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Discrimination as a risk factor for binge eating in stigmatized groups
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|Title:||Discrimination as a risk factor for binge eating in stigmatized groups|
|Authors:||Durso, Laura E.|
|Abstract:||Objective: The present study examined the relationship between experiences of discrimination and occurrence of binge eating among members of two traditionally stigmatized groups - obese persons and gay, lesbian, and bisexual (GLB) persons - which have previously shown elevated rates of binge eating.
Method: Participants completed a series of questionnaires presented on the Internet which measured frequency of overt and subtle acts of discrimination as well as the impact of that discrimination. Participants also completed measures of eating-related beliefs and behaviors, including drive for thinness, bulimic symptomology, body satisfaction, binge eating frequency and emotional eating. Previously identified risk factors for binge eating - childhood weight, maternal and paternal body types, childhood teasing, and perceived stress - were measured to compare the relative effect of discrimination on occurrence of binge eating. Additional questionnaires were given to measure the level of internalized homophobia among the GLB participants and the level of internalized weight bias among the overweight/obese participants.
Results: Results demonstrated a significant positive relationship between the occurrence of discrimination and the frequency of binge eating and emotional eating. Group membership was associated with having faced a major discriminatory event and with endorsing at least one binge episode in the last 6 months. Pearson correlation analyses demonstrated modest but significant positive relationships between the measures of discrimination and measures of eating behaviors (r = 0.19-0.37); nearly all coefficients remained significant when controlling for Body Mass Index or perceived stress. Regression models which included previously identified risk factors for binge eating and discrimination frequencies as independent variables all significantly predicted between 9 and 30% of the variance of emotional eating scores, bulimic symptomology, and frequency of binge eating. Perceived stress and day-to-day discrimination emerged as the only significant independent predictors in the regression models. The theoretical model laid out in this study demonstrated good fit to the data for the overweight participants, explaining 57% of the variance in eating disturbance. Weight bias internalization was found to be a partial mediator of the relationship between discrimination and eating disturbance.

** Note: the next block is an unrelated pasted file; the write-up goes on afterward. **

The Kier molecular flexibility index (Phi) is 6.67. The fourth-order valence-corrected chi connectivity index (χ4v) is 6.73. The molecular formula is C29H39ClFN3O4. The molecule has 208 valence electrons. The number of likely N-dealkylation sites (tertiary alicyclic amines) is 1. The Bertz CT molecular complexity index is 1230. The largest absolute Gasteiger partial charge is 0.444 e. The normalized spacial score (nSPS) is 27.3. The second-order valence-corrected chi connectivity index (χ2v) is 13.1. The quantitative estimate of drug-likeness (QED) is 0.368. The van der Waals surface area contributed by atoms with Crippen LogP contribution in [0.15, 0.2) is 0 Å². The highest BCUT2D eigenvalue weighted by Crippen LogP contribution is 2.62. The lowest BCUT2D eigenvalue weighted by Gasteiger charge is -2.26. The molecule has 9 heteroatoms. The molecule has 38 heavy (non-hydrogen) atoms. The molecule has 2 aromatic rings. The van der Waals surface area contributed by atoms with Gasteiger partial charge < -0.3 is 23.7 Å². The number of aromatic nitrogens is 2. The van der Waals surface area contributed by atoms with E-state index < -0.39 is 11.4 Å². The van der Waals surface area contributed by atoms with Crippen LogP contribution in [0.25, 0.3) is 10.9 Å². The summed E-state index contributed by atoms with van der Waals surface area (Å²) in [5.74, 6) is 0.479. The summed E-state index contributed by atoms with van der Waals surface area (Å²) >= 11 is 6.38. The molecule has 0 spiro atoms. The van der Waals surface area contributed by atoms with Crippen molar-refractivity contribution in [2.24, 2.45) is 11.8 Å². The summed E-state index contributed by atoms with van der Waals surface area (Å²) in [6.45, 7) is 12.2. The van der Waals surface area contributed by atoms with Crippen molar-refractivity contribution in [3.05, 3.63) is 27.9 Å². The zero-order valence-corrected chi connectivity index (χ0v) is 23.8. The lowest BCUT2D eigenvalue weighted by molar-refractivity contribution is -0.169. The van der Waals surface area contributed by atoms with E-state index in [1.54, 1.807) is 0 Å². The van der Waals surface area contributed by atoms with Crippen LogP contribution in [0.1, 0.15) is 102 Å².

Discussion: Results demonstrate the importance of discrimination as a risk factor for binge eating. Internalization is identified as an important mechanistic pathway and potential treatment target; therapeutic interventions are suggested on both the individual and societal level. The implications suggested by the data about the unique features of weight-related bias are drawn out and discussed.
|Description:||Thesis (M.A.)--University of Hawaii at Manoa, 2007.|
Includes bibliographical references (leaves 48-54).
viii, 82 leaves, bound 29 cm
|Rights:||All UHM dissertations and theses are protected by copyright. They may be viewed from this source for any purpose, but reproduction or distribution in any format is prohibited without written permission from the copyright owner.|
|Appears in Collections:||M.A. - Psychology|
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